Taman Ujung Water Palace in Bali

Taman Ujung Water Palace is a former palace of Karangasem empire, located in the village of Seraya in Karangasem regency, also known as a Taman Ujung Soekasada. It is located approximately 5 kilometres from Amlapura, and 80 kilometres from Denpasar aiport. In the Dutch East Indies era, this place known by the name Waterpaleis. The palace three large pools. In the middle of the pool, there is the main building named Gili Bale, connected to the edge of the pool by bridge.

Taman Ujung Water Palace

Ujung Water Palace consists of various large pools and historic structures set against a backdrop of Mount Agung and the eastern shoreline. Set over around 10 hectares of land and consists of a myriad of vast pools built alongside structures that depict the rich history of the island. Mount Agung stands majestically in the background, while the eastern shoreline completes the picture of the amazing palace.

Visitors will be awed by the splendour of the palace as the palace has undergone renovations following the volcanic eruption from the nearby Mount Agung in 1963. Over the years, these renovations have made the palace a popular tourist attraction, drawing both indigenous locals and foreign visitors.

Taman Ujung Water Palace complex has a combination of Balinese and European architecture throughout three large ponds connected by long elegant bridges and pathways. The physical features and superb mountainous backdrop to its north, and sea to its southwest, make it a favourite location for pre-wedding and artistic photographers.

The name ‘Ujung’, means ‘extremity’ in Indonesian, and it often makes it easy for locals to describe its location as being one of the island’s largest historical landmarks and places of interest in the easternmost part of the island, and which always figure in the itinerary of Bali tour pacakages.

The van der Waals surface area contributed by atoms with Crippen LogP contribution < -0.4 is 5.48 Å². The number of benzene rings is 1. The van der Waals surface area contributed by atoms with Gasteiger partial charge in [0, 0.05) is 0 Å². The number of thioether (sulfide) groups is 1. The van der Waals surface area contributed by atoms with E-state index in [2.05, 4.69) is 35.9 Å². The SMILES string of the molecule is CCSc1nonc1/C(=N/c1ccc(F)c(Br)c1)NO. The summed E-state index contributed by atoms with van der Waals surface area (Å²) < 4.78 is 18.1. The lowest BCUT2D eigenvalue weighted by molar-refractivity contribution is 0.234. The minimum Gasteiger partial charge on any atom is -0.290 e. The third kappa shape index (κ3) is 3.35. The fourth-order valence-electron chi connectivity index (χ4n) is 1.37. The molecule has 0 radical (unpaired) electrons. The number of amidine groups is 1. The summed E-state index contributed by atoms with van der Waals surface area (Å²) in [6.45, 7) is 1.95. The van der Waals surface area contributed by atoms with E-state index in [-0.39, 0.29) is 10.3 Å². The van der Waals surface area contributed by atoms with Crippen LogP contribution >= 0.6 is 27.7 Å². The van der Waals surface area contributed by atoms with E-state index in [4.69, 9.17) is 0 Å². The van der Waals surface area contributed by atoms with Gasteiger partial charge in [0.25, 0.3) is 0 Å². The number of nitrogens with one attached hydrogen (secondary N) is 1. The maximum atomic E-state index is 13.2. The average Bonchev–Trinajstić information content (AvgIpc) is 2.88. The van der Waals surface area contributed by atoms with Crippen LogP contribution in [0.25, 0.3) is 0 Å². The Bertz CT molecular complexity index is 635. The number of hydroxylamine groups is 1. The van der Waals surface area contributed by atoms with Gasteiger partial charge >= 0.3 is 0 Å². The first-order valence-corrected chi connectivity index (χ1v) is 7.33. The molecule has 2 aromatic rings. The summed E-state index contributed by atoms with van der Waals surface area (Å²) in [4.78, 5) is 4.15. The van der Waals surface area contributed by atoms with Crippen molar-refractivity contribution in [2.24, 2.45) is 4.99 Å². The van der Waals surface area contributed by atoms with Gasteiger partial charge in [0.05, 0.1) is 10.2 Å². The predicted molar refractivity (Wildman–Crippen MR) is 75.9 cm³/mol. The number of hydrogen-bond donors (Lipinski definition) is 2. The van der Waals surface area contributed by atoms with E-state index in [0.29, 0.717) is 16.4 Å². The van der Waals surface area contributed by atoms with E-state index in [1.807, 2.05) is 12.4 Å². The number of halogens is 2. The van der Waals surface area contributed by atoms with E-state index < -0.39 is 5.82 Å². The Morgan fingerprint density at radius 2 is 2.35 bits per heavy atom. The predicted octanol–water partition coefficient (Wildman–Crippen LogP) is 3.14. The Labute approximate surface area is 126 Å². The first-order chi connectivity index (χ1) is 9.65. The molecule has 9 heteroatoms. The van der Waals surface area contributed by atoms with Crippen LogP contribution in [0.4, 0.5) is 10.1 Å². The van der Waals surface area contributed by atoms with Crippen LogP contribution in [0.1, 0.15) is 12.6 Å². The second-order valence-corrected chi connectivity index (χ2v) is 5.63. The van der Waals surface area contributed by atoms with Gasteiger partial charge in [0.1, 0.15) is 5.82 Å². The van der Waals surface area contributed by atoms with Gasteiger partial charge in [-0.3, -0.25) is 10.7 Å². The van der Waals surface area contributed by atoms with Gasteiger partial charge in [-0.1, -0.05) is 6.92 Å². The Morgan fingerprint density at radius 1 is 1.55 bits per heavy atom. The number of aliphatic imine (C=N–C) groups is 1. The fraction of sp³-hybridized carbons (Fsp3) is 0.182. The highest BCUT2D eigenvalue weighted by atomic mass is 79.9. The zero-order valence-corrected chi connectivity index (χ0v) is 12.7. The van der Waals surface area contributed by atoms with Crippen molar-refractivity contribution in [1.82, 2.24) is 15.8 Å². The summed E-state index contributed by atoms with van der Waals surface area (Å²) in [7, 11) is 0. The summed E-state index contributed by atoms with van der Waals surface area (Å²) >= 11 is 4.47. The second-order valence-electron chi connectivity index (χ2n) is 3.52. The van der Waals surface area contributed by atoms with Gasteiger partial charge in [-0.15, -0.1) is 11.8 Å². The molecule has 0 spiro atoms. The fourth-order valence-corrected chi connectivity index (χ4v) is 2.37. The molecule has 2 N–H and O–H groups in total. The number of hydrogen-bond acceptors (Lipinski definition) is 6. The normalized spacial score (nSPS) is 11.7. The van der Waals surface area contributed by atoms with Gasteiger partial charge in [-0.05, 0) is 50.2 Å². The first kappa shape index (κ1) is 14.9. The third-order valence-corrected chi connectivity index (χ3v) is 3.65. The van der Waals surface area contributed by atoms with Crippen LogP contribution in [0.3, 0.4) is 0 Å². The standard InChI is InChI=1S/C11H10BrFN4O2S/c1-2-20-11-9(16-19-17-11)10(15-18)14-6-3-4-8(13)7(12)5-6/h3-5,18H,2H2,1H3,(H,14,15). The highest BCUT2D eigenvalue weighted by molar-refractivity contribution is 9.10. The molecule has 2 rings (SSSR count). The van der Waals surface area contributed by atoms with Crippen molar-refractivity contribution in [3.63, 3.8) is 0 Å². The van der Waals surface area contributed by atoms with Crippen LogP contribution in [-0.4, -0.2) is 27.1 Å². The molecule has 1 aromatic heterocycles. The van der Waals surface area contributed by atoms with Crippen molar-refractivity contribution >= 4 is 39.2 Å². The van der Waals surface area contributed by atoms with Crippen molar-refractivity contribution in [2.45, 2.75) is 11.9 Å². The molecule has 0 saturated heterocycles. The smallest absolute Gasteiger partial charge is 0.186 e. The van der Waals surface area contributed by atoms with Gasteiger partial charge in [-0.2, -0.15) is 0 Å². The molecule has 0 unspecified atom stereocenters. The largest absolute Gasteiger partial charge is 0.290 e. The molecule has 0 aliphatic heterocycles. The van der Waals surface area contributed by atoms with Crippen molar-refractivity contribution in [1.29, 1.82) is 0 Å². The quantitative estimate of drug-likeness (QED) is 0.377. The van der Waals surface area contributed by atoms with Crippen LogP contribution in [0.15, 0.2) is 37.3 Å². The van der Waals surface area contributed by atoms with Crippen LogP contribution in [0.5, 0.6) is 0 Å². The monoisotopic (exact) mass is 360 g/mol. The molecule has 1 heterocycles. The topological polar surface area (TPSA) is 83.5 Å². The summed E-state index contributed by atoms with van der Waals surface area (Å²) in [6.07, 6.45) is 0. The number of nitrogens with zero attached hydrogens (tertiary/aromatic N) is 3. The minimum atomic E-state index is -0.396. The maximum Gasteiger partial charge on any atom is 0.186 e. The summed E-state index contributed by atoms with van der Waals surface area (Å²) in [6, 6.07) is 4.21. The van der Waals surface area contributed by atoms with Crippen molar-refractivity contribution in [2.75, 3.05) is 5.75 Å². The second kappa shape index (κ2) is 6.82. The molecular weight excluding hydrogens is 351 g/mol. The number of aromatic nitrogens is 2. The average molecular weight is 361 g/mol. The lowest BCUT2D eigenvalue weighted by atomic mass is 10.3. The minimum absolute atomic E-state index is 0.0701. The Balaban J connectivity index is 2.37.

Taman Ujung Water Palace was built by the King of Karangasem, I Gusti Bagus Jelantik, who holds Anak Agung Agung Ketut Karangasem Anglurah. This palace is a privately owned by Karangasem Royal. It was built in 1909 on the initiative of Anak Agung Anglurah. The architect was a Dutch van Den Hentz and a Chinese Loto Ang. This development also involves the undagi (Balinese architect).

This palace is actually the development from Dirah Pool which has been built in 1901 The construction was completed in 1921. In 1937, Taman Ujung Karangasem inaugurated with a marble stele inscribed with the text in Latin and Balinese script and also two languages, Malay and Balinese. It was destroyed almost entirely by the eruption of Mount Agung in 1963 and earthquake in 1975.

Good to Know about Taman Ujung Water Palace

Combinations of Balinese and European architecture are evident through its ornate pillars, statues and garden and pool features. And much of its scenic appeal owes to the blend of manmade structures amidst nature panoramas. To the southeast is a hilly range known as Bukit Bisbis; and in the south is the namesake Ujung Beach with its blue horizon.

An expanse of verdant rice paddies lies to its east, while in the west are residential housings. To the northwest of Taman Ujung is a collection of cottages meant for overnight visitors. A temple known as Pura Manikan can be found within the grounds of Taman Ujung. Here a revered water spring is used by devotees and pilgrims. Taman Ujung Water Palace is open to the public with entry costing IDR 10,000 for domestic tourists and IDR 20,000 for foreigners.

    Address: Taman Ujung, Tumbu distric, Karangasem, regency, Bali, Indonesia

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